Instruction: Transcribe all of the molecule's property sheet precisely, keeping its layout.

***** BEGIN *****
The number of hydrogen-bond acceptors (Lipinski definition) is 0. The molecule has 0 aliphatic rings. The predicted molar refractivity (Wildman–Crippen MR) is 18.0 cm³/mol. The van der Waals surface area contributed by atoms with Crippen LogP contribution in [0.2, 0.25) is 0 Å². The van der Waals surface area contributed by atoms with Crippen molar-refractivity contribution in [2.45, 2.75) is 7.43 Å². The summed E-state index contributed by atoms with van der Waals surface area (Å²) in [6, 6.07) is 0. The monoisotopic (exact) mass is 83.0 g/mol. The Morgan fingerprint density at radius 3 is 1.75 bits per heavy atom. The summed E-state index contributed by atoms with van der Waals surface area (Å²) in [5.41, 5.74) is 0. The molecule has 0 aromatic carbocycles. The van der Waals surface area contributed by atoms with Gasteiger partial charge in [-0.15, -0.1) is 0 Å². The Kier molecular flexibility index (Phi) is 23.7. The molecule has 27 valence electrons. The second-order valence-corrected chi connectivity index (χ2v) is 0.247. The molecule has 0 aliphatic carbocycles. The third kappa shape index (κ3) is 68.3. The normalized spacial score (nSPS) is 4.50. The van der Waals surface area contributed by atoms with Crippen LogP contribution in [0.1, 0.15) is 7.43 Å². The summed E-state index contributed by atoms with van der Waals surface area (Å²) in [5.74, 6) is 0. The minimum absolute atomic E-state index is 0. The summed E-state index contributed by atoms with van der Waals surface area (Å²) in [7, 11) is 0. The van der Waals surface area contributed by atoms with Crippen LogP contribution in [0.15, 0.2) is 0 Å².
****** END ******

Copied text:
The number of hydrogen-bond acceptors (Lipinski definition) is 0. The molecule has 0 aliphatic rings. The predicted molar refractivity (Wildman–Crippen MR) is 18.0 cm³/mol. The van der Waals surface area contributed by atoms with Crippen LogP contribution in [0.2, 0.25) is 0 Å². The van der Waals surface area contributed by atoms with Crippen molar-refractivity contribution in [2.45, 2.75) is 7.43 Å². The summed E-state index contributed by atoms with van der Waals surface area (Å²) in [6, 6.07) is 0. The monoisotopic (exact) mass is 83.0 g/mol. The Morgan fingerprint density at radius 3 is 1.75 bits per heavy atom. The summed E-state index contributed by atoms with van der Waals surface area (Å²) in [5.41, 5.74) is 0. The molecule has 0 aromatic carbocycles. The van der Waals surface area contributed by atoms with Gasteiger partial charge in [-0.15, -0.1) is 0 Å². The Kier molecular flexibility index (Phi) is 23.7. The molecule has 27 valence electrons. The second-order valence-corrected chi connectivity index (χ2v) is 0.247. The molecule has 0 aliphatic carbocycles. The third kappa shape index (κ3) is 68.3. The normalized spacial score (nSPS) is 4.50. The van der Waals surface area contributed by atoms with Crippen LogP contribution in [0.1, 0.15) is 7.43 Å². The summed E-state index contributed by atoms with van der Waals surface area (Å²) in [5.74, 6) is 0. The minimum absolute atomic E-state index is 0. The summed E-state index contributed by atoms with van der Waals surface area (Å²) in [7, 11) is 0. The van der Waals surface area contributed by atoms with Crippen LogP contribution in [0.15, 0.2) is 0 Å².